COLOGNE, Germany — Will Karlheinz Stockhausen’s reputation ever be rehabilitated? The question hangs over this city this month, with the world premiere of “Sonntag aus Licht,” the last, longest entry in the composer’s 29-hour, seven-opera cycle, “Licht” (“Light: The Seven Days of the Week”). And though the German composer — a leading figure in contemporary music for the second half of the 20th century — died in 2007, for some, particularly in the United States, he still lives in the 9/11 penalty box.
In late September 2001, after a journalist questioned him about the relevance of characters in his mythological operas, Stockhausen responded with an ill-advised metaphor. Speaking about his Lucifer — a nasty-if-ingenious force for destruction in the “Licht” saga who “does not know love” — Stockhausen posited that the character’s handiwork could be observed in New York and went on to call the attack “the biggest work of art there has ever been. . . . Just imagine what happened there. There are people who are so concentrated on this single performance, and then five thousand people are driven to Resurrection. In one moment. I couldn’t do that.” Stockhausen started contextualizing quickly, by reminding his audience: “It is a crime, you know of course, because the people did not agree to it. They did not come to the ‘concert.’ That is obvious.”
But his meaning was not obvious to everyone. The shortened quote — “the biggest work of art there has ever been” — traveled the world quickly, in some instances minus anything about Lucifer being “the artist” in question. Concerts were canceled, and Stockhausen was forced to clarify that he did not support terrorism. But the composer had shown a hint of what the critic Richard Taruskin had diagnosed in a 1993 essay for the New Republic as a “hypertrophied aestheticism that transgressed the normal boundaries of art and invaded life.” Today, if you utter Stockhausen’s name in polite American classical company, you can still reap a chorus of “You can’t be serious!”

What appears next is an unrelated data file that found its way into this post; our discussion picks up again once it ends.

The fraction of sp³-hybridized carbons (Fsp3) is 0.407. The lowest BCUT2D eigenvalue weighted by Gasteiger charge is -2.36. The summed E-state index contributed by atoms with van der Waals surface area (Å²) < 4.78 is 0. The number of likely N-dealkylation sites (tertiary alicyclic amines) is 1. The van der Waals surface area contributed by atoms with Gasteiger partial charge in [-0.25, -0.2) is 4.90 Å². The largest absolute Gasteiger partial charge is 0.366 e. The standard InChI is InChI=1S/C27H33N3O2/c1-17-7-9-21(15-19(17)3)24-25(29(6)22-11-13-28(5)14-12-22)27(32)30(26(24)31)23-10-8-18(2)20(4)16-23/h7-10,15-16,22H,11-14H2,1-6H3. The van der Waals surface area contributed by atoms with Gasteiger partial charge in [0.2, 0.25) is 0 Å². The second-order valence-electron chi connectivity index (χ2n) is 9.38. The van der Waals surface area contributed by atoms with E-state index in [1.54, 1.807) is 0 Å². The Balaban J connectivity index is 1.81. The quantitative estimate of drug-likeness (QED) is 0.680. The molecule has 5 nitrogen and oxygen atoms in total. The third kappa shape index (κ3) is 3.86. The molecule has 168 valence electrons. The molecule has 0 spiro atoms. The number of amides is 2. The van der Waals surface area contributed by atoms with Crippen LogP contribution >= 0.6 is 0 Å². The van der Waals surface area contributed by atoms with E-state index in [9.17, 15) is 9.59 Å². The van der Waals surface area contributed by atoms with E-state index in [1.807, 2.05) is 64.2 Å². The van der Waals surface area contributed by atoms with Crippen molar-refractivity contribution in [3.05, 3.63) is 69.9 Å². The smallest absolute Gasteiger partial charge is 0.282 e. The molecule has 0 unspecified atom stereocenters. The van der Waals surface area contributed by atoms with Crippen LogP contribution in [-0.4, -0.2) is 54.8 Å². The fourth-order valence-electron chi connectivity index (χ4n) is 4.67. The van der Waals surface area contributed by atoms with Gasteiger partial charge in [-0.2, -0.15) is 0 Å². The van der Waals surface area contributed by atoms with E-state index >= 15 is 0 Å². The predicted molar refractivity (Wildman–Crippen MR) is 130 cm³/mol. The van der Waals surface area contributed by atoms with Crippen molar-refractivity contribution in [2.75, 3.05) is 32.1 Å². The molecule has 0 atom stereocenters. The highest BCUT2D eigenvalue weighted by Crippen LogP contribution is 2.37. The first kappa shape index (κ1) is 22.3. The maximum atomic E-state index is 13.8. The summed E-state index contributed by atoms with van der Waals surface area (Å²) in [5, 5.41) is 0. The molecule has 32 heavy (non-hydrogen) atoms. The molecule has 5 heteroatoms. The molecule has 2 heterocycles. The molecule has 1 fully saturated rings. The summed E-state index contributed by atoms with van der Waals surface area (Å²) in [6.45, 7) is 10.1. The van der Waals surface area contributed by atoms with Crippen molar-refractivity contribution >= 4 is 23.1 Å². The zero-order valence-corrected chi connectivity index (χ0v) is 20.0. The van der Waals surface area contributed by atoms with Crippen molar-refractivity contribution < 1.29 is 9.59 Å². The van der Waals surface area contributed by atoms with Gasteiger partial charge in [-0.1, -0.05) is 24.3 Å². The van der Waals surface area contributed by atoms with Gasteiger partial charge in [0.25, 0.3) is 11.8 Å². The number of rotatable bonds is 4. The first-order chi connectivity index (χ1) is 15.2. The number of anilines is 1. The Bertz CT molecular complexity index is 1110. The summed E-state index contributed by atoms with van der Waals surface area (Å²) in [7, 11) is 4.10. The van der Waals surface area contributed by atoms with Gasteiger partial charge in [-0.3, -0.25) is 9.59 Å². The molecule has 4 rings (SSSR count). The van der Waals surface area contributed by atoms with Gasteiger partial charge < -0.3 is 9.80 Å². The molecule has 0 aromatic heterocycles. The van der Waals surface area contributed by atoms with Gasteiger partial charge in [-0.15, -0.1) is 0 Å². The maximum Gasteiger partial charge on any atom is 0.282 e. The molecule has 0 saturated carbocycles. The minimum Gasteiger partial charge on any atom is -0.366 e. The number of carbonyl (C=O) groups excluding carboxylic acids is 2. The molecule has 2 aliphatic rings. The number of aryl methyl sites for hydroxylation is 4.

And so it fell to the composer’s hometown crowd to rally to the cause of bringing the “Licht” cycle one step closer to completion. By the time of his death in 2007, the composer had seen five of these works staged. The last world premiere of a entire “Licht” opera — each of the seven is named for a day of the week — took place in 1996; since 2001, rumors of complete performances to be mounted have been snuffed out almost as soon as they were first whispered.
All that changed last weekend in Cologne. Before the show began, each member of the audience was invited to choose a canvas-backed reclining chair placed evenly around a cylinder in the circular, stark-white auditorium. Up next to the ceiling, six white screens resembling fan blades were attached to that same cylinder, which also anchored a movable metal platform that held video projection equipment and was operated by men wearing spacesuit-like gear and vaguely astrological-seeming facepaint.
Once members of the orchestra had filed into the auditorium, a woman, the character Eve, appeared. Or rather, six women, walking as one inside a pyramid-like latex suit that allowed stray hands and Kabuki-painted heads to become part of the costume’s body. At the top of the massive macro-woman was the soprano Anna Palimina. Across the room from her was Michael, portrayed by tenor Hubert Mayer, who was dressed even more improbably. He stood inside a contraption that looked like a Segway, but which quickly — and somewhat phallically — hoisted him on a hydraulic spit, near the top of the auditorium’s domed ceiling, before twisting him at a 45-degree slant, where he was held aloft.